What the UK civil service can learn from developing countries on pay and acting on evidence

Written by Jan Meyer-Sahling, Christian Schuster and Kim Mikkelsen on 4 May 2018 in Opinion
Opinion

Despite Whitehall’s global reputation for integrity, it can still learn from a developing country civil service survey

Credit: Dominic Lipinski/PA

The UK civil service would be the envy of many developing countries. In global comparisons, it scores low on corruption and high on government effectiveness. In many developing nations, stereotypically, the opposite is the case.

The results of our own research confirm as much. With funding from the UK Department for International Development, researchers at University College London and the University of Nottingham recently conducted the largest-ever survey of public servants in developing countries, with more than 23,000 respondents in ten countries in Africa, Asia, Latin America and Eastern Europe.

In countries such as Malawi, for instance, we find that over 40% of surveyed public servants are willing to take bribes, and over 30% indicate that they have diverted government funds to benefit politicians or parties. Moreover, across all of these countries, 41% of public servants get into government thanks to support from friends or family, and 20% through political connections. Through reforms in the 19th century in particular, the UK civil service has overcome many of these problems. What then could it possibly learn from a developing country civil service survey?

We argue that our survey nonetheless has two important lessons for the UK civil service.

Sufficient pay

The first is on the importance of protecting the basic foundations of effective civil services, including sufficient pay. Across our surveyed countries, we found three sets of management practices which were relatively consistently associated with more motivated, ethical, committed and performing civil servants.

First, recruiting public servants through open competition and assessments which curb nepotism and politicization of hiring. Second, giving public servants a sense that performance matters for their career advancement prospects or pay. Well-implemented performance evaluation systems foster this sense that performance matters, while poorly implemented performance evaluations undermine it. Third, paying public servants enough to retain motivated staff.

The UK’s own civil service survey – the Civil Service People Survey – suggests that the third foundation – pay – in particular is in peril. Only 34% of public servants in the UK are satisfied with their total benefits. By comparison, 37% of public servants in the 10 developing countries surveyed in our study were satisfied with their pay (in a slightly differently worded indicator). This is, of course, not to say that pay in the UK civil service has fallen to developing country standards. Rather, it is to indicate that sufficient pay is one foundation of an effective civil service, and plausibly the one most in peril in the UK.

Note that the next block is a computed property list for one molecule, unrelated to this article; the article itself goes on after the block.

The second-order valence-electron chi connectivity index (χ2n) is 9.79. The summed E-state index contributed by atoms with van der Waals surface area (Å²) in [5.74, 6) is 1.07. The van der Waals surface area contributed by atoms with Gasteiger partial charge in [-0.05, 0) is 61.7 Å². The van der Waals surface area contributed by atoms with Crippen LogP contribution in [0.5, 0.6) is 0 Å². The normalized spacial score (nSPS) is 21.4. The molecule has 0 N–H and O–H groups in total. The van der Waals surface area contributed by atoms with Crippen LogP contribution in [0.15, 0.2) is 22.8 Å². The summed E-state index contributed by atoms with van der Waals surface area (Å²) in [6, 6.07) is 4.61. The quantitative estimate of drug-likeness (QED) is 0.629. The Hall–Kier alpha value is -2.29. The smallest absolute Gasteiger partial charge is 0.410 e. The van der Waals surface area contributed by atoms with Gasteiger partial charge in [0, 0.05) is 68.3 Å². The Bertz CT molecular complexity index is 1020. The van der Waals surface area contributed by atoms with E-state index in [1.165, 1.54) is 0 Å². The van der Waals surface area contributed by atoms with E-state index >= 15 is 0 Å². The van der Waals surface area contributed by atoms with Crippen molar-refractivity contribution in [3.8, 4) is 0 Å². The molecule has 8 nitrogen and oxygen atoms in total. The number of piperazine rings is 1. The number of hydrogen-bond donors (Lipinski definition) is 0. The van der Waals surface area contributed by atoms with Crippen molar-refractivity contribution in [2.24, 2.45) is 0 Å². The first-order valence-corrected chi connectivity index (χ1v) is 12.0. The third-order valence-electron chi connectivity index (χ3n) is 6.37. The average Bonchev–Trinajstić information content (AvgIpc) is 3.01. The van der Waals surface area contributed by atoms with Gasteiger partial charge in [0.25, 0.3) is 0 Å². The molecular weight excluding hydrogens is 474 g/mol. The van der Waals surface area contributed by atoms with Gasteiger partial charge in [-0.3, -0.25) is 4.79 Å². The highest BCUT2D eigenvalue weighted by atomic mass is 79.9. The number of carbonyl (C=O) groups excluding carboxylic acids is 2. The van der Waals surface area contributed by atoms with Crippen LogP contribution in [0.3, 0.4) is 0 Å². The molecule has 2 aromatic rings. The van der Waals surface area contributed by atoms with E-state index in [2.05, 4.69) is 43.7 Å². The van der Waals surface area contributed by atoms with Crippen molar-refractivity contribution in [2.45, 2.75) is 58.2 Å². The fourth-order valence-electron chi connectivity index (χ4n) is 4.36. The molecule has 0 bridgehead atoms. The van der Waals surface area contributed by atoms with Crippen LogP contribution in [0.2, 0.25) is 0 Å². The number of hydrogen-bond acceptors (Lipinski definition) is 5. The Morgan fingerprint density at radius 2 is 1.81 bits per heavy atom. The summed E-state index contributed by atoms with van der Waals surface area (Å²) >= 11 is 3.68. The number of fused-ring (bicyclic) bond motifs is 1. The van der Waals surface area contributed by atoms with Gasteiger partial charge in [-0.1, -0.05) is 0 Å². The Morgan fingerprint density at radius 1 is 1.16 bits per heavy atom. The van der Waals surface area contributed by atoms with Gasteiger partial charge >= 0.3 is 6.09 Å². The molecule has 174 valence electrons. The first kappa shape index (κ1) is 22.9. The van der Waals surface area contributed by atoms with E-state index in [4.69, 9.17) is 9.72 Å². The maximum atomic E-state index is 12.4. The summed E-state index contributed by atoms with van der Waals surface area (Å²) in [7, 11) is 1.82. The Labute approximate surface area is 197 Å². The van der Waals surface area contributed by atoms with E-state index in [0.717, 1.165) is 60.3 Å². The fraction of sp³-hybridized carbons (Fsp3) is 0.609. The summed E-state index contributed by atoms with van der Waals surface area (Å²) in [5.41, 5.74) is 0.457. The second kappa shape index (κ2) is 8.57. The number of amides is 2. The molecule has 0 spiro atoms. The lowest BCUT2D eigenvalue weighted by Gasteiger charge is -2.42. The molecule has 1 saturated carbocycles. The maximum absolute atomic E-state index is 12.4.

Evidence into action

The second lesson is to translate civil service survey evidence into action. Civil service surveys can provide important data to governments wishing to improve civil service management. This holds all the more when they are complemented by statistical analyses to identify the causes of low motivation, commitment and integrity.

To illustrate with just one of our surveyed countries, in Chile, we found that 18% of surveyed public servants were willing to engage in unethical behavior when presented with a scenario in which a public servant faced a conflict of interest. Whether they had ethics training or not thereby made no statistical difference. Faced with this evidence, several Chilean state institutions revised their approach to ethics training.

In the UK, this translation of survey evidence into better management practice seems to be, at least in the perception of public servants, only sporadically occurring. Only 36% noted in the latest Civil Service People Survey that effective action has been taken on the results of the last survey.

There are, of course, many potential reasons for this. One is that the data itself is often not actionable. Rather it requires statistical analysis to assess which management practices shape public servants’ attitudes and behaviors. The UK only does this to a very limited extent in the survey’s ‘Driver Analysis’. Developing country civil service surveys show that designing civil service surveys suitable for statistical analyses to improve management practices is feasible and helpful.

In short, civil services in the developing world have much to catch up with the UK when it comes to civil service management. For the UK, our findings about civil services in developing countries nonetheless serve as a useful reminder of the need to protect the basic foundations of effective civil services, including sufficient pay. Beyond that, they underscore that more can be done to translate civil service survey evidence into action.

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Jan Meyer-Sahling, Christian Schuster and Kim Mikkelsen
About the author

Jan Meyer-Sahling is professor of political science at the University of Nottingham. Christian Schuster is assistant professor in public management at the University College London. Kim Mikkelsen is assistant professor in public administration at the University of Southern Denmark.

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